Shadowbahn

Reviewed by Zachary Severt

I might have met Steve Erickson in 2010, had things been different. I was sub-leasing an apartment in Brooklyn, and the guy handing it over—who was about to fly to Europe with his band, to tour—suggested a book from his shelves. He saw me reading Pynchon, I think, or maybe I told him I’d studied film in college, or both. Zeroville was the story of a “cineautistic” man named Vikar, bald head emblazoned with Montgomery Clift and Elizabeth Taylor in A Place in the Sun, who comes to Hollywood on the eve of the Manson murders to make a career in the movies. Perfect for a film student, though I didn’t read it then.

I wonder what would have become of me, had I discovered Steve Erickson, the author of that book, at 23, not 29; through Zeroville, not Shadowbahn. It might have helped me to access that apartment’s small riches, otherwise obscured by a charming eclecticism. A hand-drawn MTA map—lop-sided, lumpy, yet inspired—thumb-tacked above an über-drawered, under-investigated desk, an impressive cassette tape collection, thoughtfully curated water glass gallery, glazed clay-sculpted skateboard I broke then threw away then forcefully forgot, wishing my willed amnesia would alter history, prove that the skateboard never was. Every item was a portal I neglected, a window through which I might have glimpsed whole networks of obscure data—filmographies, discographies, bibliographies—thus illuminating the interlocking legacies of art and history, chronologies of cultural appropriation and the macroaggressions of an oppressive state.

Of course I’m reaching, but then again so is Erickson. That’s his game.

Shadowbahn, his tenth and latest novel, is a road trip through personal and national history glimpsed from a literal time machine—a silver Camry nicknamed Supersonik without a c—piloted by a white brother and black sister along a “shadow-highway” accessed the instant one falls asleep at the wheel. The year is 2021 and the nation is newly haunted. The World Trade Center Towers have just reappeared in South Dakota.

“If the evil of the attacks on that September morning could be set aside, and of course it could not,” says the book’s mysterious narrator, “nothing better presented America with the opportunity to reimagine itself. This was an opportunity at once botched and fulfilled with, on the one hand, a war of worse faith than anything the country has done in a hundred years, and by the election on the other hand of a man the color of African orphans—all followed by hope’s collapse.”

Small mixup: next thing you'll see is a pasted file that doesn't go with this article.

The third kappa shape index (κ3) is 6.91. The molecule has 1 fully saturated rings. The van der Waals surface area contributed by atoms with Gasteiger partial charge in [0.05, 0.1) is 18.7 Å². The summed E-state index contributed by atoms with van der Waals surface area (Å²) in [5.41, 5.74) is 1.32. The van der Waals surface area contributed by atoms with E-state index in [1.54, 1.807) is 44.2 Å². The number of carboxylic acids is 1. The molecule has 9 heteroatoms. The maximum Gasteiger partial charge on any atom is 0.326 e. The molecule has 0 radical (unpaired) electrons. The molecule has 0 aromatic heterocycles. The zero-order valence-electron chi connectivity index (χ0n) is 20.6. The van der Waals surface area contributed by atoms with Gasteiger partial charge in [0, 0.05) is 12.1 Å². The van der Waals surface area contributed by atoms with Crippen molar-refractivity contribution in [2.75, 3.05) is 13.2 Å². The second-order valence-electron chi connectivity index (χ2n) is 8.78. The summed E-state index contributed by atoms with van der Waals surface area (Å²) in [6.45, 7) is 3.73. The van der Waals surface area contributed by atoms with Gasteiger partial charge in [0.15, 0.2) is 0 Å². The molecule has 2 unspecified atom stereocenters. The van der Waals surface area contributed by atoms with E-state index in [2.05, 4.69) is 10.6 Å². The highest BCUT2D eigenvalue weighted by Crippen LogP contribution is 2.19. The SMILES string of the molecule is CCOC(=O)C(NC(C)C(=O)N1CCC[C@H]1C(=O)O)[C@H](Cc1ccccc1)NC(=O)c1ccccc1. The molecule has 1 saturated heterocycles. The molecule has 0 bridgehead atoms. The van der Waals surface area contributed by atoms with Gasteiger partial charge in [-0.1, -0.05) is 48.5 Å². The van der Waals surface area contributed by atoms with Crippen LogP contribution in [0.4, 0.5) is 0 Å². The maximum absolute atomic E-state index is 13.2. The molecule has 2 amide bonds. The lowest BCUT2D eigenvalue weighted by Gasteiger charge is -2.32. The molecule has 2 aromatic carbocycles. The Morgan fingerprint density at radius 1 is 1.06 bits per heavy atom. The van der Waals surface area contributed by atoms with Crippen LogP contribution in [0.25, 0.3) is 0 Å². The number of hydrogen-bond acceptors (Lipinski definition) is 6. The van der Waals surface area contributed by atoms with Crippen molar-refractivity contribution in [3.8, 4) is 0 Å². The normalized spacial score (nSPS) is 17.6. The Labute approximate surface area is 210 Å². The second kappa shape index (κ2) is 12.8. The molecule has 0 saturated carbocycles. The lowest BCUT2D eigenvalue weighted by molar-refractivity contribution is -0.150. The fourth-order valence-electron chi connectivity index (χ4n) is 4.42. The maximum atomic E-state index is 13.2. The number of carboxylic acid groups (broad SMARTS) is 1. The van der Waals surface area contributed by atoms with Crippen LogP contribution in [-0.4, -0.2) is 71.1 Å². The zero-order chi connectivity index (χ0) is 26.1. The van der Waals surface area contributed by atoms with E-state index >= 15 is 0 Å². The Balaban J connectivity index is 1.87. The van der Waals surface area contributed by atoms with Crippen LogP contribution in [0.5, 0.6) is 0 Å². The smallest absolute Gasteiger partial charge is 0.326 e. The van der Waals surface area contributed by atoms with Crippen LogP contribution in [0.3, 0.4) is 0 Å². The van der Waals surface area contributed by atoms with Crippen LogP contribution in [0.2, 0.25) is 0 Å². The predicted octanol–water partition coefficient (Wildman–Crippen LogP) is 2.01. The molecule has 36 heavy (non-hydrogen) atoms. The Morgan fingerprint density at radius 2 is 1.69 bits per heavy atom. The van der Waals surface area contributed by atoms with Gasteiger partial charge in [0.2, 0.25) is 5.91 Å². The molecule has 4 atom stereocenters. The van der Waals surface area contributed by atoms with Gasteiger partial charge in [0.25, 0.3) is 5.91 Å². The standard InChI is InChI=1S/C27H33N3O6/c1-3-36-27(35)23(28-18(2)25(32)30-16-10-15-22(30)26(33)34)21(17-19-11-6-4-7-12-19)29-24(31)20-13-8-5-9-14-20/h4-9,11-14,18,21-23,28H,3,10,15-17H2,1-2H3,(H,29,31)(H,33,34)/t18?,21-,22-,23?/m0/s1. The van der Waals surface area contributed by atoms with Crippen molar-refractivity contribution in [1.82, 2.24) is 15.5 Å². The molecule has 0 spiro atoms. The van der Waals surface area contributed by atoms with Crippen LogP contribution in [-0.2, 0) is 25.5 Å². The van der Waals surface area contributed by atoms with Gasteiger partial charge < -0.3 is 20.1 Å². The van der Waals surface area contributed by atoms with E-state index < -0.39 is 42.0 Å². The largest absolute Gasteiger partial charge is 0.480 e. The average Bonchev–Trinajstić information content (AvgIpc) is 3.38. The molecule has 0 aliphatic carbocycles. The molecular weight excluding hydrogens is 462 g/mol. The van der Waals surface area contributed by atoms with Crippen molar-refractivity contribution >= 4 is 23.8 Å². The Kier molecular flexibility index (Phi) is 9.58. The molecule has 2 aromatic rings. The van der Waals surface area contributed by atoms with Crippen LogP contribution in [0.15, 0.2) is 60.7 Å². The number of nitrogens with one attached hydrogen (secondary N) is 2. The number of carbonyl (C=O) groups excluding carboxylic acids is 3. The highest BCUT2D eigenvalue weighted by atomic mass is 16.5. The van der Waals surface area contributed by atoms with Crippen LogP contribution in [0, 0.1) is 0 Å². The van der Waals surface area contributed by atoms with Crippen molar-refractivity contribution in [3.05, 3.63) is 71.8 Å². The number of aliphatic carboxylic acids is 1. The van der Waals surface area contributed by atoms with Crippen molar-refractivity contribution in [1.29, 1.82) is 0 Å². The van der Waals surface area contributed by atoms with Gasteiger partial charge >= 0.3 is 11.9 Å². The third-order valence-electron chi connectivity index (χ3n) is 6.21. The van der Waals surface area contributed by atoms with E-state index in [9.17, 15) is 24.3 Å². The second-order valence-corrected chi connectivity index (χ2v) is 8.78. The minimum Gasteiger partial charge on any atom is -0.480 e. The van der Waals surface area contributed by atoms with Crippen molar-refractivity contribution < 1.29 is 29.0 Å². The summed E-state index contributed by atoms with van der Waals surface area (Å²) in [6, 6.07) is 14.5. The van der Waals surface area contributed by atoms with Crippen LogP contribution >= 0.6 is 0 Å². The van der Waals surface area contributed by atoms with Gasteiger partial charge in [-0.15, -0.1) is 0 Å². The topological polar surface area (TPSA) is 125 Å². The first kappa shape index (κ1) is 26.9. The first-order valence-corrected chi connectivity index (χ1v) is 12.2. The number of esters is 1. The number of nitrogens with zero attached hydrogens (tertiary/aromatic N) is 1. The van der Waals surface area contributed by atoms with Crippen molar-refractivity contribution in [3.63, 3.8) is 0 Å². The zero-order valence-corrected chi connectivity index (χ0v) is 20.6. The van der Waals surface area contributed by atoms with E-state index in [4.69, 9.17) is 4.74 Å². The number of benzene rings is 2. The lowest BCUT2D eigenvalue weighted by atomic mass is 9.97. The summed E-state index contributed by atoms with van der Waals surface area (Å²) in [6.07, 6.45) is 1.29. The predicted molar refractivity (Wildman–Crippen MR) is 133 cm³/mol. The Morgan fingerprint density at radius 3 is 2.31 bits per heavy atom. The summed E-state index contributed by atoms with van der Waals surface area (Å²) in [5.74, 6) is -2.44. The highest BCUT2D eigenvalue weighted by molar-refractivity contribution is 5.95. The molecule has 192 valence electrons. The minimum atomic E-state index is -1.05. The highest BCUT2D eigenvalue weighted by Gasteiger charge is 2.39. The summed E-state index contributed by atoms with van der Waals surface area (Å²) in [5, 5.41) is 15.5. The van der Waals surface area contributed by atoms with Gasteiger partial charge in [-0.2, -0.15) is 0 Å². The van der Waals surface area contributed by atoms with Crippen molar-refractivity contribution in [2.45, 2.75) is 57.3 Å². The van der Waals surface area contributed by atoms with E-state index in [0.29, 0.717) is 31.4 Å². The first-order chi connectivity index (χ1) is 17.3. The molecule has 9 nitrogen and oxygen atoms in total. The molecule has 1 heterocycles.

The re-imagining that never was becomes Erickson’s project, and as with all historical revision each change sends a tidal wave through time. Trade Elvis Presley for his stillborn twin brother Jesse, and what’s the impact on American music? Suppose John F. Kennedy misses the zeitgeist, loses the election and dodges the bullet: does America still become the nation that sees those Towers razed?

Being as I am a stranger to the genre of speculative fiction, some of this game playing makes me tired and unengaged. (What are the stakes?) Yet in the end, dream logic looks good on our national nightmare. Erickson’s scary America is so perplexing as to nearly resemble our own.

Dispatching his characters across a nation at war with itself over the idea of itself, Erickson’s tapestry is vast but thinly woven. Emotion bleeds in only as roughly sketched characters take on the hues of national hauntings. But Shadowbahn is a dance of ideas. It’s shadow puppetry on a cinema screen that’s been dreamed. As such, its pleasures are rhythmic. The narrative moves at breakneck speed thanks to a formal invention: nearly every page is its own chapter, and comprised of two floating paragraphs. One of the book’s many twinnings. And though it sometimes swerves into territories that take some contriving to reach, the weird stuff seeks and finds satisfying ends, and the narrative survives the journey mostly intact. Like that hand-rendered MTA map in that shotgun flat from my memory: despite some wobble and discursion it’ll get you where you’re going.

To say any more would ruin not the plot but the experience, because the book, like a song, induces a trance, then drops you on the side of a shadow-highway, changed. Finally, it’s an act of wish making, an act of hope. A wake-up call to those Americans who -like their country- have fallen asleep at the wheel.